Thursday, January 16, 2014

The Case of the Missing Servant

The Case of the Missing Servant is a mystery by Tarquin Hall, the first book in the Vish Puri series. I enjoyed this one and am glad I picked up the 2nd in the series at the same time.

There are several passing mentions I find interesting:
In Puri's office there's "a likeness of Puri's guru, the philosopher-statesman, Chanakya, who lived three hundred years before Christ and founded the arts of espionage and investigation."
There's a sign in his club's library "appealing for funds to replace the club's copy of the collected works of Rabindranath Tagore, which had "most unfortunately and due to unforeseen and regrettable circumstances" been "totally destroyed" by rats."
And a few quotes:
"The similarities between the Indian legal system and the Court of Chancery as described in Dickens' Bleak House were startling."
We're all one breath from this life to the next, only."
"More and more, people's moral compass is turning 180 degrees. So you must be vigilant. Remember what Krishna told Arjuna at the battle of Kurukshetra. "The discharge of one's moral duty supercedes all other pursuits, whether spiritual or material.""
Several times it's pointed out that Sherlock Holmes was a johnny-come-lately to some of the investigative breakthroughs ascribed to him.

from the back of the book:
Meet Vish Puri, India's most private investigator. Portly, persistent, and unmistably Punjabi, he cuts a determined swath through modern India's swindlers, cheats, and murderers.

In hot and dusty Delhi, where call centers and malls are changing the ancient fabric of Indian life, Puri's main work comes from screening prospective marriage partners, a job once the preserve of aunties and family priests. But when an honest public litigator is accused of murdering his maidservant, it takes all of Puri's resources to investigate. With his team of undercover operatives - Tubelight, Flush, and Facecream - Puri combines modern techniques with principles of detection established in India more than two thousand years ago and reveals modern India in all its seething complexity.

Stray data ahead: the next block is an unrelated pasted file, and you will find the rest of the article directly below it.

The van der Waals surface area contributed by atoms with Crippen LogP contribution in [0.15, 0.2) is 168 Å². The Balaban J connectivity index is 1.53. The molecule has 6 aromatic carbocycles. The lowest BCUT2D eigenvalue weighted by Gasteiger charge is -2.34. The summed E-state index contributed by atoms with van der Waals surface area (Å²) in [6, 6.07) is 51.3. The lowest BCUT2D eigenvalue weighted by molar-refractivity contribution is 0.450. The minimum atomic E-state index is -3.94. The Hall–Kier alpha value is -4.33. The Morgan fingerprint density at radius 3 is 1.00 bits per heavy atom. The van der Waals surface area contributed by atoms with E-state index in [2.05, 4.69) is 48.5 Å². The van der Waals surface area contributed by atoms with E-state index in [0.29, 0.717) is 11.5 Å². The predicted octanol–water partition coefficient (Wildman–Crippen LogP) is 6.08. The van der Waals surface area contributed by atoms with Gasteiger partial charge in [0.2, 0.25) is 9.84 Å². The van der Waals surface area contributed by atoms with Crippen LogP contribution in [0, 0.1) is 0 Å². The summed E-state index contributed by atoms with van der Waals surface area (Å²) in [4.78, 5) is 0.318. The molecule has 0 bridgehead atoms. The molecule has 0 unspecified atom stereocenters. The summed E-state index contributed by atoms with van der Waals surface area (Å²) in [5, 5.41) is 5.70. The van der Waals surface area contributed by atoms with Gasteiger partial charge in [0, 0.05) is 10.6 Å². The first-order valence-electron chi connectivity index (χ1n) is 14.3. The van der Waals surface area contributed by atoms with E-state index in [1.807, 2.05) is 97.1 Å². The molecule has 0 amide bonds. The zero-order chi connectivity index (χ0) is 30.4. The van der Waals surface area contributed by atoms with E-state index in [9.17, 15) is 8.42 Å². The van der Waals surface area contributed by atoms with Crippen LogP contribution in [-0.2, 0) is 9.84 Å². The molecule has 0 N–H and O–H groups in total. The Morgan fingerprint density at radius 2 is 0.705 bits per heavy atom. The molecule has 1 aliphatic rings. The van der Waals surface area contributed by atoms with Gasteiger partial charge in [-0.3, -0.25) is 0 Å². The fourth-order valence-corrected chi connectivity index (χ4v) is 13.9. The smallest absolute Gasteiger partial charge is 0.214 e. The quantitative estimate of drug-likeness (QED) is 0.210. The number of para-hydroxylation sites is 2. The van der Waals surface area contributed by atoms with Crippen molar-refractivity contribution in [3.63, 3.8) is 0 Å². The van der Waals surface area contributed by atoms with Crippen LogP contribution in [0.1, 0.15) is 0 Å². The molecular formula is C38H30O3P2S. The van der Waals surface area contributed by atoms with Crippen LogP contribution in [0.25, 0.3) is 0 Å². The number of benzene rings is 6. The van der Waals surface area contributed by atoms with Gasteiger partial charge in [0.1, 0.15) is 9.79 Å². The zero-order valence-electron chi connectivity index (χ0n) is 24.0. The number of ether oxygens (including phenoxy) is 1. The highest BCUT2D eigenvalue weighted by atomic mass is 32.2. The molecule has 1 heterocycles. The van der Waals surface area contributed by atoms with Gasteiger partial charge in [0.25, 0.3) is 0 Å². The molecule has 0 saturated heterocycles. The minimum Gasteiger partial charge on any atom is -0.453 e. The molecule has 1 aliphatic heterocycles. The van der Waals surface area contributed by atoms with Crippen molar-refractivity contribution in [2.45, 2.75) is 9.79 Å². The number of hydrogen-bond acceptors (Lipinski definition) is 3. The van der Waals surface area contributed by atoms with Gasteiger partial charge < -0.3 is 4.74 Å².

Savidge Reads says, "One of the things that I most admired about ‘The Case of the Missing Servant’ was how Hall created a genuinely intriguing mystery that managed to really look at Indian society and how it treats the classes/caste system in many ways." EW gives it an A- and says, "India, captured in all its pungent, vivid glory, fascinates almost as much as the crime itself." NPR opens its review with this:
For an introduction to India's cultural and culinary delights, you might hop a flight to Delhi or book a trip to Mumbai. But to meet the country sans passport free of airport indignities, you could just curl up with the crime novels of Tarquin Hall.

Vish Puri, Hall's opinionated private investigator, is a 50-something Punjabi super sleuth with a fondness for family and food. The mustachioed detective cracks open India's underbelly with a caseload that delves into forbidden love, corruption in Indian cricket and the deadly clash between science and superstition.


  1. Putting it on my library list right now. I enjoy reading all things about India and mysteries are my favorite genre so how can I go wrong with this one?


    1. i liked this detective, and i did feel like i was getting a real taste of india while i was reading.

  2. I know very little about India, so this sounds like a fun read. And since, like Darla, mysteries are also my favorite genre, I will look for this book at my library. I was totally intrigued with the review and the praise this book has received. Thanks for sharing.

    1. i like mysteries, too. i was attracted by the setting when i saw the book. i;m glad it was fun enough so that i'm looking forward to sequels.

  3. This sounds great. I love Jason Goodwin´s mysteries about Yashim the Eunuch, and this seems like something similar, but still completely different. I have put it on my wish list (have sooo much to read - no complaining, though... never complain about that!).

    1. just like you i have way too many in my to-be-read stacks on my floor and in my to-buy-later list at amazon, but it's not stopping me from adding more. i find it a comfort to know i'll never run out of books to read.i'll be looking into yashim the eunuch lol